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Diabetes Care. 2003 Mar;26(3):602-7.

Lifestyle modification to improve blood pressure control in individuals with diabetes: is physician advice effective?

Author information

1
Department of Medicine, Medical University of South Carolina, Charleston, South Carolina 29425, USA. egedel@musc.edu

Abstract

OBJECTIVE:

To determine the effectiveness of physician advice on hypertension-related lifestyle modification in individuals with diabetes.

RESEARCH DESIGN AND METHODS:

Data on adults with one or more physician visit in the 1998 National Health Interview Survey (NHIS) were analyzed (diabetes, n = 1609; no diabetes, n = 19672). The proportion with hypertension who received physician advice to lose weight, increase physical activity, or take antihypertensive medications and the proportion who reported adhering to advice were compared by diabetes status. Logistic regression was used to identify factors associated with receipt of physician advice and adherence to advice by diabetes status controlling for covariates. Then, logistic regression was also used to determine the extent to which patient adherence among people with diabetes differed by age, sex, and race/ethnicity, controlling for other covariates. STATA statistical software was used for all analyses to account for the complex survey design of NHIS.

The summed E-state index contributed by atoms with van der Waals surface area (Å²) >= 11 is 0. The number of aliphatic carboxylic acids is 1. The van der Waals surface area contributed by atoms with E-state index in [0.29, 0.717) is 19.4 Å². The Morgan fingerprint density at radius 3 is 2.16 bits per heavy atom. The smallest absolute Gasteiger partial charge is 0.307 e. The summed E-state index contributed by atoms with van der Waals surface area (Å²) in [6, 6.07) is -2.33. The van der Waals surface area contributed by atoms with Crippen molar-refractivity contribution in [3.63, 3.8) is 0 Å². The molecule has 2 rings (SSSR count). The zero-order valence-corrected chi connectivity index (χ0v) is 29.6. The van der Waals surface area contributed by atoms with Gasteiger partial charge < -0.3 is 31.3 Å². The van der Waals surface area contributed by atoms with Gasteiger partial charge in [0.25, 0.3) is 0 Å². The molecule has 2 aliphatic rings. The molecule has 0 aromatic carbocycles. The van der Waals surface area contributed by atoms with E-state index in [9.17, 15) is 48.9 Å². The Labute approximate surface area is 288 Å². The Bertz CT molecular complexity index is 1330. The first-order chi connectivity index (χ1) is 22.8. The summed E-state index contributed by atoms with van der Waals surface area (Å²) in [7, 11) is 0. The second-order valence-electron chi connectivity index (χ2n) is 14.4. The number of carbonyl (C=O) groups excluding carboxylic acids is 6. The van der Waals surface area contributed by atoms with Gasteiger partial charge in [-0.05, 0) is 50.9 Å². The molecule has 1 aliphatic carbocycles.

RESULTS:

Controlling for covariates, individuals with diabetes were more likely to receive advice (odds ratio [OR] 1.94 for weight loss, 1.99 for exercise, and 2.16 for medications). Adherence was more likely in individuals with diabetes (OR 1.40 for losing weight and 2.16 for taking medications). Adherence in people with diabetes did not differ by sex or race/ethnicity. Subjects 18-44 years old were least likely to report losing weight (OR 0.15) or taking medications (0.31) compared with subjects >or=65 years old.

CONCLUSIONS:

Physician advice appears effective at changing hypertension-related lifestyles in people with diabetes regardless of sex or race/ethnicity. However, advice on increasing physical activity does not seem as effective.

PMID:
12610008
[Indexed for MEDLINE]
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